We just named the final winning couple in Legal Eagle Wedding Watch for last month. So now voting can commence for Above the Law’s November 2006 Couple of the Month.
If you need to refresh your memory about these different couples, our prior write-ups — with scores, links to their original NYT wedding announcements, and photos (in some cases) — appear after the jump.
But if you’re ready to cast your ballot, perhaps because one of the newlyweds emailed you and asked you to vote for them, here’s the poll:
The weekend of November 25-26 was shockingly short on lawyer weddings.
Call us paranoid, but we began to wonder: Were the editors of the New York Times wedding pages trying to starve us of material? Did they reject almost all wedding announcements for that week in which at least one spouse was an attorney?
This explains why, instead of the usual three, we have only two couples in competition this week:
The weekend of November 18-19 was a strong one for lawyer weddings (even if not as strong as November 11-12). Once again, we had to make cuts in deciding whom to write about. Here are the three couples on today’s docket:
We’re a little behind in Legal Eagle Wedding Watch (hereinafter “LEWW”). We’ll be rectifying that shortly.
But before we do, a methodological digression. It concerns how we score couples on the “family” component of the competition. We respond to some reader questions we’ve received:
1. “Isn’t rating people based on the wealth and pedigree of their families horribly obnoxious and elitist?”
Yes. And that is the raison d’etre of LEWW.
2. “Why don’t you give couples higher scores if they came from impoverished backgrounds? Someone born to poor immigrant parents, who somehow managed to make it to a top law school and top law firm, is much more impressive than some rich legacy kid with the same achievements.”
A fair question. But we’re rating couples, not invididuals. An individual who overcame tough circumstances to achieve success in the legal profession is an impressive individual; but a Mayflower descendant marrying the child of a billionaire is an impressive couple.
For centuries, marriages have been used to bring together agglomerations of wealth and power. See, e.g., Marie Antoinette and Louis XVI. And this remains true today, even if not to the same degree. This is why the Times, despite being much more meritocratic in its couple selection than decades past, still has a hard-on for Daughters of the American Revolution, and Sons with First Names That Sound Like Last Ones.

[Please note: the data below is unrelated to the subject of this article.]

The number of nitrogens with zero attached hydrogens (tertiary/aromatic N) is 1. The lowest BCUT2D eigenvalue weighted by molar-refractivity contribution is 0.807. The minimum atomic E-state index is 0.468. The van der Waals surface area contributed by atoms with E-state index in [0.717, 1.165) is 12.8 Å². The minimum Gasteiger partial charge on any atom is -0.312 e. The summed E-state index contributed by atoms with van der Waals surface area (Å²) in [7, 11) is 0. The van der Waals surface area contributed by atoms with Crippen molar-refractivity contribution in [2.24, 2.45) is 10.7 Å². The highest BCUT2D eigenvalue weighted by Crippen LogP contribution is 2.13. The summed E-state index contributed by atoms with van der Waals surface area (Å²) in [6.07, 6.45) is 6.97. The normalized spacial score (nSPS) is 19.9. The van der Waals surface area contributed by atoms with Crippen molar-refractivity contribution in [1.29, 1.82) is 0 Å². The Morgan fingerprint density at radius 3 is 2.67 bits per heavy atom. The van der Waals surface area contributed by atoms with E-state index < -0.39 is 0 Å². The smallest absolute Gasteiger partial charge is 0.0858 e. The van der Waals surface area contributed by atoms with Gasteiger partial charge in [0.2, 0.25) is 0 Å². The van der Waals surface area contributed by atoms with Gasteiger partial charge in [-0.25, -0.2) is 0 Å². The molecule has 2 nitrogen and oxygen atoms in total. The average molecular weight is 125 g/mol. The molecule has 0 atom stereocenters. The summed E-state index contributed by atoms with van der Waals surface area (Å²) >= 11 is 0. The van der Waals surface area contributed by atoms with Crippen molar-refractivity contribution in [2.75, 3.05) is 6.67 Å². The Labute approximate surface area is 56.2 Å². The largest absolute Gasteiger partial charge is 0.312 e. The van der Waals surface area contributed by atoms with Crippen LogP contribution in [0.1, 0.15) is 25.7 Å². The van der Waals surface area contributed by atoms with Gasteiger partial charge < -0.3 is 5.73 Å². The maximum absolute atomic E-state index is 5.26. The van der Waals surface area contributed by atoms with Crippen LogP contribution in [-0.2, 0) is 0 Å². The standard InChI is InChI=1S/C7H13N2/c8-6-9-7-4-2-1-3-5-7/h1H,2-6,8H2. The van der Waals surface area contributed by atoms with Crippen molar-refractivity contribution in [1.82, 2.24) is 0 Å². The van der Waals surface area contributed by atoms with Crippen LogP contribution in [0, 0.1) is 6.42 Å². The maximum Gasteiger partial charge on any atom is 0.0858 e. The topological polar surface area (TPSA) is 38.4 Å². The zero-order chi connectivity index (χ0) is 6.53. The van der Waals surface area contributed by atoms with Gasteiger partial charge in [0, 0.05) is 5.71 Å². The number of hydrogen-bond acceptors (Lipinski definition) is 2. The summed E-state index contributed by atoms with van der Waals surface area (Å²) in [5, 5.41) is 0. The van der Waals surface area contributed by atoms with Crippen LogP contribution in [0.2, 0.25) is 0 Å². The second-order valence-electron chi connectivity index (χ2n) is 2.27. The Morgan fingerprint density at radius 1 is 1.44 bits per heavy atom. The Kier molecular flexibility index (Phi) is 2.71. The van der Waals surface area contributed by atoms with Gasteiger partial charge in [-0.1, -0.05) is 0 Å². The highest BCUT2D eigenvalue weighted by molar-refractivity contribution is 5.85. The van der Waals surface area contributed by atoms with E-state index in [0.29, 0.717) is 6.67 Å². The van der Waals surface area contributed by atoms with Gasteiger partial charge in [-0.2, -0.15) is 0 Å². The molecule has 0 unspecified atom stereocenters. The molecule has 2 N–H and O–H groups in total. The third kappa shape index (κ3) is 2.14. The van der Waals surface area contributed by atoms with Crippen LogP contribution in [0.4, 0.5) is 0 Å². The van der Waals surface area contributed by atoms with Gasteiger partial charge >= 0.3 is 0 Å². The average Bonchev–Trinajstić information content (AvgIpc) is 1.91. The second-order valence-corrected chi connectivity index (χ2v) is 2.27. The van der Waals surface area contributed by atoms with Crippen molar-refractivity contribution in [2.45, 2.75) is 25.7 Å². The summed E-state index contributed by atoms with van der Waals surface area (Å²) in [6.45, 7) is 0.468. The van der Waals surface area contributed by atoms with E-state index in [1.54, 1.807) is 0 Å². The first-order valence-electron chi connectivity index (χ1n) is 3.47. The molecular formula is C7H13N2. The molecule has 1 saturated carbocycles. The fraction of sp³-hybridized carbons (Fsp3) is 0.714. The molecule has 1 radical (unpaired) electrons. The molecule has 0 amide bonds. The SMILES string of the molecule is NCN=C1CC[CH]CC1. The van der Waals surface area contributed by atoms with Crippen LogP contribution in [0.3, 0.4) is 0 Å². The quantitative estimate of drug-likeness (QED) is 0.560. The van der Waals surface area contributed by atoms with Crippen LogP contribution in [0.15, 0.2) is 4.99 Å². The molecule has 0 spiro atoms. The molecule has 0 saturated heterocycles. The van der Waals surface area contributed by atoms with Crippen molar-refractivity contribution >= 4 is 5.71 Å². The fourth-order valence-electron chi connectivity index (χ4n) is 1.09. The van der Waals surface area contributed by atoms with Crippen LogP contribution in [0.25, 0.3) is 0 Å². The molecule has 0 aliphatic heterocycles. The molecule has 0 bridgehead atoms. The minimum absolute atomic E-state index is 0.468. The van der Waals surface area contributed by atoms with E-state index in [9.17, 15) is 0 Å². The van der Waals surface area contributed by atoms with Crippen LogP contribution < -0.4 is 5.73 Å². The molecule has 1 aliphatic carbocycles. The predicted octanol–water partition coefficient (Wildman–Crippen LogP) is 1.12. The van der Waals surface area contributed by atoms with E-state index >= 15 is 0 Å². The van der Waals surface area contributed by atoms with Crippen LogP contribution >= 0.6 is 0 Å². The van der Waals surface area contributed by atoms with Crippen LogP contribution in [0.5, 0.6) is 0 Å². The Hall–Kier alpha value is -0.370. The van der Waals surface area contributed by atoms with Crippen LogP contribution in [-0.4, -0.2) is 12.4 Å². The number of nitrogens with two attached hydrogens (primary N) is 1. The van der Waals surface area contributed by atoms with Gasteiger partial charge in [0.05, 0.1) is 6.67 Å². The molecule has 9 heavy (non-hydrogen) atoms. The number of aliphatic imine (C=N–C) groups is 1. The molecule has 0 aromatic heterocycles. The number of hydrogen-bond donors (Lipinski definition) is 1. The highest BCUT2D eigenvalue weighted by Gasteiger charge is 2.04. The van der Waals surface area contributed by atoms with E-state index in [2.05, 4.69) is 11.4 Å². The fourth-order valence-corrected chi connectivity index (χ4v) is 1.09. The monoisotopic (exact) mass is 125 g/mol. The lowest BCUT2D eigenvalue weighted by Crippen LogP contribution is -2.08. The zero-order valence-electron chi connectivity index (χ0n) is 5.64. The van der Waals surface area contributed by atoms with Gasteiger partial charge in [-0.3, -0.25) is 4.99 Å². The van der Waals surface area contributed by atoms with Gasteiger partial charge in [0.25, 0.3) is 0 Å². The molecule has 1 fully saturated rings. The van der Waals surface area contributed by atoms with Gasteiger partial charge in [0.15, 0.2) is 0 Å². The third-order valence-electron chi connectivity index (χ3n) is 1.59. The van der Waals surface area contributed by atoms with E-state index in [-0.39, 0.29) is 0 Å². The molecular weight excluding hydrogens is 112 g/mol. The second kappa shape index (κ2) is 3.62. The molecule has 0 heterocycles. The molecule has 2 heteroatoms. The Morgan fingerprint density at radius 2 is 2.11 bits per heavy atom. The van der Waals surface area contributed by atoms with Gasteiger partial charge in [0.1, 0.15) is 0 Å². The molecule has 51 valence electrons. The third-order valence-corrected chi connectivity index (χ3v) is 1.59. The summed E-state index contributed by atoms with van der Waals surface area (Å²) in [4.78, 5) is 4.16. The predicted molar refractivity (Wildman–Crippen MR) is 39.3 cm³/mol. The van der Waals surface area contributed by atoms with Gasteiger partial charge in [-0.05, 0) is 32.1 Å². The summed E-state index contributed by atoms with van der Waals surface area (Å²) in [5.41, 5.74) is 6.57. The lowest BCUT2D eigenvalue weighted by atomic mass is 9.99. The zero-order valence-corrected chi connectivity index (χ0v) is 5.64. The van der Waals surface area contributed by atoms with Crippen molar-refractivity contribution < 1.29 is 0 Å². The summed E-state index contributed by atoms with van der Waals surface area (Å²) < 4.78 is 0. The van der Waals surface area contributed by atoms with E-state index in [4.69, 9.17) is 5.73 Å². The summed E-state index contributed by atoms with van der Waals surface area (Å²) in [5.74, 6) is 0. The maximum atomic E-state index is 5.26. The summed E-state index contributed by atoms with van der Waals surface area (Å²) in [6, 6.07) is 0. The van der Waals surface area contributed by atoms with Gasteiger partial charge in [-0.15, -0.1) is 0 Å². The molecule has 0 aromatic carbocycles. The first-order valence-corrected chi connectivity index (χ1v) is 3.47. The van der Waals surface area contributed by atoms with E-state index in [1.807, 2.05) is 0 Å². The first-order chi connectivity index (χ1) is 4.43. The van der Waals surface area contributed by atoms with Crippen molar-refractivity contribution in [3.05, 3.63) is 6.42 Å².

In short, despite the changes over the years — more racial and ethnic diversity, the inclusion of gay couples — the NYT weddings and celebrations page still has a “Social Register” feel to it. And LEWW, in keeping with that spirit, awards extra points for “Social Register”-worthy families.
3. “You’re pretty stingy in scoring families. What does a perfect ’10’ look like?”
A timely question. Earlier this month, on November 19, we saw a couple with an astronomically high score in the family department. We won’t be rating them in LEWW, since neither spouse is a practicing lawyer (although the husband has a law degree). But here’s what a 9.9 — or maybe a 9.8, to leave some room for improvement — might look like.
She is a daughter of Carroll M. Carpenter and Edmund N. Carpenter II of Wilmington, Del. Her father is a partner in and a former president of Richards, Layton & Finger, a law firm there. The bride is a descendant of Eleuthère Irénée du Pont de Nemours, the founder of the DuPont Company….
He is a son of Elizabeth Rogers Brokaw and Mr. Brokaw III of Southampton, N.Y. His father retired as the chairman of Invail Capital, an investment firm in New York. The bridegroom is a descendant of William Bradford, a governor of Plymouth Colony, and of Dr. Josiah Bartlett, a New Hampshire signer of the Declaration of Independence.
Yes, we have tagged this under “Nauseating Things.”
The weekend of November 4-5 was a little short on lawyer weddings in the New York Times wedding announcements. But the weekend of November 11-12 had a lot of them.
We had a hard time picking which pairs to profile. We came thisclose to writing about Lauren Clabby and James Moore V, but we were scared off by the epic length of their announcement. In the end, we settled upon these three couples:
Here at Above the Law, we offered up lavishcoverage of the magnificent wedding of Ted Olson and Lady Booth. Given Olson’s status as a giant of the legal profession, a former Solicitor General and leading Supreme Court advocate, this coverage was fitting and proper.
But, alas, it was not complete — and it may have been inaccurate in certain respects, for which we apologize. These omissions and possible errors were brought to our attention by some helpful reader comments.
Here are the items we’d like to address. Please refer back to this post and this post for background, as needed.
1. We assumed that the gentleman who escorted the beautiful Lady Booth down the aisle was her father. It appears we were correct. According to this comment, by Wayne N. Perkey II, “that is our father (Wayne N. Perkey) walking her down the aisle. It was indeed a beautiful wedding, and a good time was had by all.”